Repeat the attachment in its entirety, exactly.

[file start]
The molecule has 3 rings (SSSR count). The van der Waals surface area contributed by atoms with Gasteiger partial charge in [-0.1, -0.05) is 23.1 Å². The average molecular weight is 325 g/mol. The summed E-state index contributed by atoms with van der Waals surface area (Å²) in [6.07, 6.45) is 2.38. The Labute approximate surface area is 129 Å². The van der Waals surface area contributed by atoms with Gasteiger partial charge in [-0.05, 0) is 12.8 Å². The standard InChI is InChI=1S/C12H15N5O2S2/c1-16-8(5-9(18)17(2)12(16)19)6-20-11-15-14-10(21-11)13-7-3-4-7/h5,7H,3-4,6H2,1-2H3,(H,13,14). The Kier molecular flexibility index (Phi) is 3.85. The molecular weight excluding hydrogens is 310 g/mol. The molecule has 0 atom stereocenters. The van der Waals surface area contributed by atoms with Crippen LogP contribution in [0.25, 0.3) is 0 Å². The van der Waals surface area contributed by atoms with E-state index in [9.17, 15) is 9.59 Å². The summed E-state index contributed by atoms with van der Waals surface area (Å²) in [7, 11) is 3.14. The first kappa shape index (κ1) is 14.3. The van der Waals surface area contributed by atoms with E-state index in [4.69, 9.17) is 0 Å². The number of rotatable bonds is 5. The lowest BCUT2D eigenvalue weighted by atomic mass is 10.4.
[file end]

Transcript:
The molecule has 3 rings (SSSR count). The van der Waals surface area contributed by atoms with Gasteiger partial charge in [-0.1, -0.05) is 23.1 Å². The average molecular weight is 325 g/mol. The summed E-state index contributed by atoms with van der Waals surface area (Å²) in [6.07, 6.45) is 2.38. The Labute approximate surface area is 129 Å². The van der Waals surface area contributed by atoms with Gasteiger partial charge in [-0.05, 0) is 12.8 Å². The standard InChI is InChI=1S/C12H15N5O2S2/c1-16-8(5-9(18)17(2)12(16)19)6-20-11-15-14-10(21-11)13-7-3-4-7/h5,7H,3-4,6H2,1-2H3,(H,13,14). The Kier molecular flexibility index (Phi) is 3.85. The molecular weight excluding hydrogens is 310 g/mol. The molecule has 0 atom stereocenters. The van der Waals surface area contributed by atoms with Crippen LogP contribution in [0.25, 0.3) is 0 Å². The van der Waals surface area contributed by atoms with E-state index in [9.17, 15) is 9.59 Å². The summed E-state index contributed by atoms with van der Waals surface area (Å²) in [7, 11) is 3.14. The first kappa shape index (κ1) is 14.3. The van der Waals surface area contributed by atoms with E-state index in [4.69, 9.17) is 0 Å². The number of rotatable bonds is 5. The lowest BCUT2D eigenvalue weighted by atomic mass is 10.4.